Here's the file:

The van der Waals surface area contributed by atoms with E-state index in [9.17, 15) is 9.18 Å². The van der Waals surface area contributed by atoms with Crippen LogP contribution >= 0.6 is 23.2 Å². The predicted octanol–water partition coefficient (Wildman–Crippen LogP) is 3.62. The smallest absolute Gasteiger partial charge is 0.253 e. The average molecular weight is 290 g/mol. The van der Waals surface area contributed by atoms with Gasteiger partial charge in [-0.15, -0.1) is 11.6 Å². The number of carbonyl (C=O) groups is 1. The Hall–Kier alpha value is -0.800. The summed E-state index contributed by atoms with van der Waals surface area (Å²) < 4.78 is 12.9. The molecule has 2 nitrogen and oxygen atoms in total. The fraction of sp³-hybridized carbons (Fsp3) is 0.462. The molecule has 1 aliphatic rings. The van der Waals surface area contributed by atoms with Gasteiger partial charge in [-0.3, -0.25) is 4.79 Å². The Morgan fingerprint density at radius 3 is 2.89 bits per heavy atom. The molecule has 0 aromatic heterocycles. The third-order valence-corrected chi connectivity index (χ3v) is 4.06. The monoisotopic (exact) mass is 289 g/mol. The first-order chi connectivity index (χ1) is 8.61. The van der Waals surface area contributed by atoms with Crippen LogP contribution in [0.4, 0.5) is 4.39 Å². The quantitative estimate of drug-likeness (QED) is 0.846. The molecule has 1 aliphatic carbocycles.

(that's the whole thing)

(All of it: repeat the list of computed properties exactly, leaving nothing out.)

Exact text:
The van der Waals surface area contributed by atoms with E-state index in [9.17, 15) is 9.18 Å². The van der Waals surface area contributed by atoms with Crippen LogP contribution >= 0.6 is 23.2 Å². The predicted octanol–water partition coefficient (Wildman–Crippen LogP) is 3.62. The smallest absolute Gasteiger partial charge is 0.253 e. The average molecular weight is 290 g/mol. The van der Waals surface area contributed by atoms with Gasteiger partial charge in [-0.15, -0.1) is 11.6 Å². The number of carbonyl (C=O) groups is 1. The Hall–Kier alpha value is -0.800. The summed E-state index contributed by atoms with van der Waals surface area (Å²) < 4.78 is 12.9. The molecule has 2 nitrogen and oxygen atoms in total. The fraction of sp³-hybridized carbons (Fsp3) is 0.462. The molecule has 1 aliphatic rings. The van der Waals surface area contributed by atoms with Gasteiger partial charge in [-0.3, -0.25) is 4.79 Å². The Morgan fingerprint density at radius 3 is 2.89 bits per heavy atom. The molecule has 0 aromatic heterocycles. The third-order valence-corrected chi connectivity index (χ3v) is 4.06. The monoisotopic (exact) mass is 289 g/mol. The first-order chi connectivity index (χ1) is 8.61. The van der Waals surface area contributed by atoms with Crippen LogP contribution in [0.4, 0.5) is 4.39 Å². The quantitative estimate of drug-likeness (QED) is 0.846. The molecule has 1 aliphatic carbocycles.